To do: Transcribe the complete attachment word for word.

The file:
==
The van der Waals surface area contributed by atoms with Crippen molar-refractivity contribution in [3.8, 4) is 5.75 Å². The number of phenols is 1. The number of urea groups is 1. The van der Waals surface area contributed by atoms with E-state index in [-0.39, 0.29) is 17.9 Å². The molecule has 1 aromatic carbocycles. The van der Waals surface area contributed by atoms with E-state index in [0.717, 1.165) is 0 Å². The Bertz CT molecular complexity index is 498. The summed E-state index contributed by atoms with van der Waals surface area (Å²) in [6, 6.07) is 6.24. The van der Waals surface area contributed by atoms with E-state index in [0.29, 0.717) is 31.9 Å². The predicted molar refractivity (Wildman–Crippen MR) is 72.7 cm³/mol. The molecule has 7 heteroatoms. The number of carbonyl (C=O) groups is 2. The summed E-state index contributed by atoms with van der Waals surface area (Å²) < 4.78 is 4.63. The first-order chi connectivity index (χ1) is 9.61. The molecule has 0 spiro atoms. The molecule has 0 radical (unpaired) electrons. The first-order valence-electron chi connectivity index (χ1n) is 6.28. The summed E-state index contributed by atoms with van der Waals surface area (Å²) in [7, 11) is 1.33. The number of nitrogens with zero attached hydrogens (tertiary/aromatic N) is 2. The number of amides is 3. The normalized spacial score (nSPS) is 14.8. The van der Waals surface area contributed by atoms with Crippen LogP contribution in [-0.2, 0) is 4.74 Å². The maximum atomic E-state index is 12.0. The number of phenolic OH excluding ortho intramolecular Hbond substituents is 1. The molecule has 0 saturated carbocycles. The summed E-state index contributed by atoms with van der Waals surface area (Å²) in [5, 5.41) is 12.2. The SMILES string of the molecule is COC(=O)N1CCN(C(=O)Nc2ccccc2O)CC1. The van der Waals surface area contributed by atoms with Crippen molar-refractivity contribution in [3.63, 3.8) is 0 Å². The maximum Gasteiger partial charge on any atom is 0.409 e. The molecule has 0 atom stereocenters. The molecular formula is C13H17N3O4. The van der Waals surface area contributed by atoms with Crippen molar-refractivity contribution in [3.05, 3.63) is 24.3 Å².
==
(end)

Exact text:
The van der Waals surface area contributed by atoms with Crippen molar-refractivity contribution in [3.8, 4) is 5.75 Å². The number of phenols is 1. The number of urea groups is 1. The van der Waals surface area contributed by atoms with E-state index in [-0.39, 0.29) is 17.9 Å². The molecule has 1 aromatic carbocycles. The van der Waals surface area contributed by atoms with E-state index in [0.717, 1.165) is 0 Å². The Bertz CT molecular complexity index is 498. The summed E-state index contributed by atoms with van der Waals surface area (Å²) in [6, 6.07) is 6.24. The van der Waals surface area contributed by atoms with E-state index in [0.29, 0.717) is 31.9 Å². The predicted molar refractivity (Wildman–Crippen MR) is 72.7 cm³/mol. The molecule has 7 heteroatoms. The number of carbonyl (C=O) groups is 2. The summed E-state index contributed by atoms with van der Waals surface area (Å²) < 4.78 is 4.63. The first-order chi connectivity index (χ1) is 9.61. The molecule has 0 spiro atoms. The molecule has 0 radical (unpaired) electrons. The first-order valence-electron chi connectivity index (χ1n) is 6.28. The summed E-state index contributed by atoms with van der Waals surface area (Å²) in [7, 11) is 1.33. The number of nitrogens with zero attached hydrogens (tertiary/aromatic N) is 2. The number of amides is 3. The normalized spacial score (nSPS) is 14.8. The van der Waals surface area contributed by atoms with Crippen LogP contribution in [-0.2, 0) is 4.74 Å². The maximum atomic E-state index is 12.0. The number of phenolic OH excluding ortho intramolecular Hbond substituents is 1. The molecule has 0 saturated carbocycles. The summed E-state index contributed by atoms with van der Waals surface area (Å²) in [5, 5.41) is 12.2. The SMILES string of the molecule is COC(=O)N1CCN(C(=O)Nc2ccccc2O)CC1. The van der Waals surface area contributed by atoms with Crippen molar-refractivity contribution in [3.63, 3.8) is 0 Å². The maximum Gasteiger partial charge on any atom is 0.409 e. The molecule has 0 atom stereocenters. The molecular formula is C13H17N3O4. The van der Waals surface area contributed by atoms with Crippen molar-refractivity contribution in [3.05, 3.63) is 24.3 Å².